Friday, 9 April 2010

Ashes to Ashes: From Here to Eternity


Spoilers abound. Be warned.

I am happy to say that tonight’s episode of Ashes to Ashes was probably the finest hour of television I’ve seen this year. To be even more breathlessly hyperbolic, I’ll go further and say it’s my favourite episode of Ashes to Ashes so far. This episode deserves hyperbole.

The opening minutes are marvellously surreal, and it’s clear from the get-go that there’s something plastic about Gene Hunt’s Billy Joel impression. As he mimes ‘Uptown Girl’ and prances around a garage, you quickly get an impression of just how weird the episode is going to be.

And weird it is. The photography in this episode is startlingly beautiful, and of particular note are some subtle fades from pitch darkness to stars that surround the characters. I was struck by a exhilarating sense of scope, and both fascinated and frustrated by the sense that there are things going on that are, as of yet, are impossible for me to understand.

However, the strangeness of it all isn’t off-putting. The surreal moments occupied the fringes of the narrative, which dealt with a lonely-hearts killer with a gruesome calling card: branding his victims with a crescent moon.

In this episode, Ashes achieved what it has often failed to do in the past – it successfully meshed the over-arching story with the crime-of-the-week. When Alex digs up a file on a dead young girl in her search for a pattern to the crimes, Gene bluntly tells her he was the officer in charge of the case and that he failed to find the killer. Clearly remorseful, he attended the girl’s funeral. The whole moment was handled so deftly there wasn’t any expression that this display of sympathy was out of character. Gene Hunt, famous for being an alpha-male, does have a soft side.

(Coincidentally, the murdered girl reminded me of Laura Palmer. Probably the pasty skin. But I won’t go into that right now.)

This was, in a sense, Shaz’s episode. The focus was her anxieties about her position in the police force, and her growing conviction that it wasn’t the right place for her to be. However, the further along the episode went the more I got the sense that Shaz’s wavering convictions were being used to test Gene’s reaction to the threat of her departure. She was a sort of cipher, a means of displaying an aspect of Gene’s role in ‘his Kingdom’ that was previously unseen.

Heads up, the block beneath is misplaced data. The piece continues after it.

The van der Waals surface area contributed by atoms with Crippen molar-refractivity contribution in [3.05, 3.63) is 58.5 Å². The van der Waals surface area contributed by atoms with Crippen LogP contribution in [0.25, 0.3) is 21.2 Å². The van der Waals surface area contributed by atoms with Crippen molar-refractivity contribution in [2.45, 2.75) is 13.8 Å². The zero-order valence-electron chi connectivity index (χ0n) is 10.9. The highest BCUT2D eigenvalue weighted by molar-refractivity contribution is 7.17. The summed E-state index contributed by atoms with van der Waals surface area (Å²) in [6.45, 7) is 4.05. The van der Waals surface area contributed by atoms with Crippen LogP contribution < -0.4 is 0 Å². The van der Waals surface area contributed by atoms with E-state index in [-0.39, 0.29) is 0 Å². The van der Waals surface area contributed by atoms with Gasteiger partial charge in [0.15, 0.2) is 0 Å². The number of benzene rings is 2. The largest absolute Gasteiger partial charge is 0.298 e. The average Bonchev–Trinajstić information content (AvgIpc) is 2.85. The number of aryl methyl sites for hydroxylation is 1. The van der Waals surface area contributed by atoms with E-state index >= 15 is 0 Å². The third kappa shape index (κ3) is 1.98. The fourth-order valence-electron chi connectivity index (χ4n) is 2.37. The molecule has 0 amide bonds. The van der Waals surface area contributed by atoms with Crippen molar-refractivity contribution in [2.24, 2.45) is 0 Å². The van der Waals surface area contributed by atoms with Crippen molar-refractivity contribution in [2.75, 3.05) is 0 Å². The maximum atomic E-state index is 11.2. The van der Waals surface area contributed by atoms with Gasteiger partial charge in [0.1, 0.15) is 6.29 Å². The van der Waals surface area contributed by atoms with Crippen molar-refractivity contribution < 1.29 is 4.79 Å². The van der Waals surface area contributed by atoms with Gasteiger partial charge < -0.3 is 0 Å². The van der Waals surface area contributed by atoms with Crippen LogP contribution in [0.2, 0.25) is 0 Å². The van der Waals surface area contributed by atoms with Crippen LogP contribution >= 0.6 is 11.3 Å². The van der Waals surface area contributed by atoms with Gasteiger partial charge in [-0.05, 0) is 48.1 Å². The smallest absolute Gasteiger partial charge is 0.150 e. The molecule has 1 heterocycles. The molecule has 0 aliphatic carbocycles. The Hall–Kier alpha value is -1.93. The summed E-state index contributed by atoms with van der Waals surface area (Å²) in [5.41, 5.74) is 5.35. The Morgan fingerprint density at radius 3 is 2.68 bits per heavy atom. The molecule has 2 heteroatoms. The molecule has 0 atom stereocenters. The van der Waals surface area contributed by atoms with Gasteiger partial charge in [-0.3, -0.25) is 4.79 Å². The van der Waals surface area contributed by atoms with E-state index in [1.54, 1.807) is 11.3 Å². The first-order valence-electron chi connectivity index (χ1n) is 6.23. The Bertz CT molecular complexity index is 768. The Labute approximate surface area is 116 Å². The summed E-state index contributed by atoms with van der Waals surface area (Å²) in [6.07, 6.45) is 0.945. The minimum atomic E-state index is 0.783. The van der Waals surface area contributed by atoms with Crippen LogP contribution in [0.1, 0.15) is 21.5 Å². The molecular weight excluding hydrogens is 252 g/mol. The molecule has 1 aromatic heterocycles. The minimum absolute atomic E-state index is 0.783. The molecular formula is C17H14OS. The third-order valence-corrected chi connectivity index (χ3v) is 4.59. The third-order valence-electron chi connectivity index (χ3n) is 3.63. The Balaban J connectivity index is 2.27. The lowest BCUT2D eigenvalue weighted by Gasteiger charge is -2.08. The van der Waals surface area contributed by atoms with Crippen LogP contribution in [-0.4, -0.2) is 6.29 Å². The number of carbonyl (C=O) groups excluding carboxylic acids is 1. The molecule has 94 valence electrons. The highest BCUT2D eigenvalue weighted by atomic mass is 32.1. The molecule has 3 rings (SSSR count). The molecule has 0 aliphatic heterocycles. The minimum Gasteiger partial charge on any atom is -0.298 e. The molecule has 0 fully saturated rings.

After escaping from a life-endangering situation at the climax of the episode, Shaz runs instantly to Gene. He puts his arm around her, holding her and seeming curiously paternal. In the end scene at the Ashes to Ashes staple-set - Luigi’s bar - Shaz is smiling and dancing. Only a few hours before, she was close to becoming the next victim of a serial killer. There is something sinister about the effect Gene had on Shaz, as if by persuading her to withdraw her resignation he is manipulating rather than encouraging her.


The focus on Gene’s relationship with Shaz was echoed in his interactions with Alex. Just as Shaz was dissenting by displaying wavering faith in the police force and her role in it, Alex is dissenting by probing into the case of Sam Tyler. This doubling was evoked in the episode’s oddly sinister imagery. Darkness closed around Shaz’s face immediately after Gene persuaded her not to resign. The same effect was used on Alex after Gene warned her to stop investigating Tyler’s death, the crucial difference being that – in Alex’s case - the darkness quickly vanished in a flare of light. I got the sense that Shaz is beyond saving, I only wish I knew what she needed to be saved from.

Although I talk obsessively about the mysteries and character-dynamics that appeared in this episode, there was a lighter side. The scenes involving the Crescent Moon dating agency provided plenty of laughs (especially when Alex spontaneously invented speed-dating), and Gene Hunt had plenty of the excellent one-liners he is famous for (“maid in the living room, cook in the kitchen, whore in the bedroom”).

However, the main interest here (for me at least) was the layers that are being added to the story. Gene Hunt did sometimes have the tendency to seem somewhat 2D, a caricature of chauvinism and prejudice with no depth to him beyond his witticisms. This episode questioned that assumption, namely by juxtaposing Alex’s dream-version of Gene (as a camp, wholly artificial Billy Joel stand-in) with the real-Gene, sitting in his office and sifting reluctantly through a mound of paperwork.

There was a strong sense here that the mysteries of both Ashes and Life on Mars are starting to come together, and I can’t wait to watch as the jigsaw is assembled.

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